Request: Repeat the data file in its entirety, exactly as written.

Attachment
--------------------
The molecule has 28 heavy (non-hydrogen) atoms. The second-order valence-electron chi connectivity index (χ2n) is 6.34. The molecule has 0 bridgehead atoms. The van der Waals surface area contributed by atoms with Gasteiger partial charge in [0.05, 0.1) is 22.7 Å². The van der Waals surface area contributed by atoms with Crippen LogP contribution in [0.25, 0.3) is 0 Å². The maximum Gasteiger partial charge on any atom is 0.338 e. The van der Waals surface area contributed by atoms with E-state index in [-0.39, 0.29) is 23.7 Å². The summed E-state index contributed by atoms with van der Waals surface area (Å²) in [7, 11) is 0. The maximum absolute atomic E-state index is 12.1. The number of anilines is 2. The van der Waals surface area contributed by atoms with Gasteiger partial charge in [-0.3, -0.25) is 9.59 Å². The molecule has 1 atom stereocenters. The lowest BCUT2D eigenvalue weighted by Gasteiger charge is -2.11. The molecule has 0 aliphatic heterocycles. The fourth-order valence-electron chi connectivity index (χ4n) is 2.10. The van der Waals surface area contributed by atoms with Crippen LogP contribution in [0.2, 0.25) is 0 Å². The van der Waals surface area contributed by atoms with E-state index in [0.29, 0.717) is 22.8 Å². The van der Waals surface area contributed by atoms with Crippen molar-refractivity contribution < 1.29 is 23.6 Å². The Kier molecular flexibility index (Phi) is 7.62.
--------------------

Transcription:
The molecule has 28 heavy (non-hydrogen) atoms. The second-order valence-electron chi connectivity index (χ2n) is 6.34. The molecule has 0 bridgehead atoms. The van der Waals surface area contributed by atoms with Gasteiger partial charge in [0.05, 0.1) is 22.7 Å². The van der Waals surface area contributed by atoms with Crippen LogP contribution in [0.25, 0.3) is 0 Å². The maximum Gasteiger partial charge on any atom is 0.338 e. The van der Waals surface area contributed by atoms with E-state index in [-0.39, 0.29) is 23.7 Å². The summed E-state index contributed by atoms with van der Waals surface area (Å²) in [7, 11) is 0. The maximum absolute atomic E-state index is 12.1. The number of anilines is 2. The van der Waals surface area contributed by atoms with Gasteiger partial charge in [-0.3, -0.25) is 9.59 Å². The molecule has 1 atom stereocenters. The lowest BCUT2D eigenvalue weighted by Gasteiger charge is -2.11. The molecule has 0 aliphatic heterocycles. The fourth-order valence-electron chi connectivity index (χ4n) is 2.10. The van der Waals surface area contributed by atoms with Crippen LogP contribution in [0.2, 0.25) is 0 Å². The van der Waals surface area contributed by atoms with E-state index in [0.29, 0.717) is 22.8 Å². The van der Waals surface area contributed by atoms with Crippen molar-refractivity contribution < 1.29 is 23.6 Å². The Kier molecular flexibility index (Phi) is 7.62.